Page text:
It is useful and necessary to periodically consider what values guide my life.

There are currently strongly held views in both the east and the west that these values will bring us happiness, which is the universal goal of everyone. It is quite interesting to note that in the decadent period at the end of the Roman Empire, these were also the prevalent values. This is documented in one of the most extensively read books of the Middle Ages, The Consolation of Philosophy by Boethius, which is  about a wealthy Roman was eventually discovers his mistake in assuming that  ‘Wealth, Power, Fame and Pleasure’  would bring him lasting happiness.

What seems to be the focus today is the achievement of quantifiable short term goals i.e. making money, gaining recognition/fame, assuming a positon of authority, obtaining numerous possessions like car(s), house(s),watches, experiencing various pleasures through smoking, drinking , drugs, sex etc, etc, etc.  We tend to live in a society where EXCESS is common; we do not seem to know when to stop. The Oxford dictionary has added a new word –‘Affluenza’. This is a disease afflicting affluent people.

There are other values that we might choose to guide our life.

These values are common to all religions and philosophies, although the emphasis may differ. Some traditions are more oriented towards Love and Devotion, while other focus on Truth and Knowledge. Related to Truth are such complementary values as Honesty & Integrity; related to Love are Compassion & Friendship; related to Justice are Fairness & Lawfulness and related to Freedom are Responsibility & Duty.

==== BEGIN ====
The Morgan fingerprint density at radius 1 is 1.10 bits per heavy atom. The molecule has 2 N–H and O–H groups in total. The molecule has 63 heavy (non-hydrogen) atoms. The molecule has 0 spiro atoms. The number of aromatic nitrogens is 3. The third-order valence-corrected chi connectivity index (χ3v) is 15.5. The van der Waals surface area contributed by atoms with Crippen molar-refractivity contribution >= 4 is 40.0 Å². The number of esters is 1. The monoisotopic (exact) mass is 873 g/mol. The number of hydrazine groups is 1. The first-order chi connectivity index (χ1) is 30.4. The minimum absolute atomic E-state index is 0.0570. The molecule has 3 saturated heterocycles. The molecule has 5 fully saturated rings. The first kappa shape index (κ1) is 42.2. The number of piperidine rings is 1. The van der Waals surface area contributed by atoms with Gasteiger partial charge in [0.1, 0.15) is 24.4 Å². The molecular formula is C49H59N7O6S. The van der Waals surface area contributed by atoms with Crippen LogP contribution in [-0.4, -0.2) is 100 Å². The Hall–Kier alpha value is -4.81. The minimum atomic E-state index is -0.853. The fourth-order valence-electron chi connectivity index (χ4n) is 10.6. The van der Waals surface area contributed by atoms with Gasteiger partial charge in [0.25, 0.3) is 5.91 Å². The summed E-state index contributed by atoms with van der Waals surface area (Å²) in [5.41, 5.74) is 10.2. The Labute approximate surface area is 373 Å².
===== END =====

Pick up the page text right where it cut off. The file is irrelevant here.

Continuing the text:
Another characteristic of our time is a dearth of honourable, unselfish, fearless leaders who live the natural values. Many of our current leaders are in fact actually setting a bad example, thus encouraging others to follow them down the wrong path. We do have some examples in recent history of inspiring, moral leaders.

These men have made a great impression by demonstrating that it is possible to walk the talk, to live the values such as Courage, Perseverance, Integrity, and Patience.

If we are going to find such leaders in the future, then we will need to start early in preparing young people. We will need to inculcate in our young people an appreciation and understanding of the Value of Values. We need to introduce fine values to our young people in schools where they would be an integral part of the education process.

Values Based Education – The Current State of Play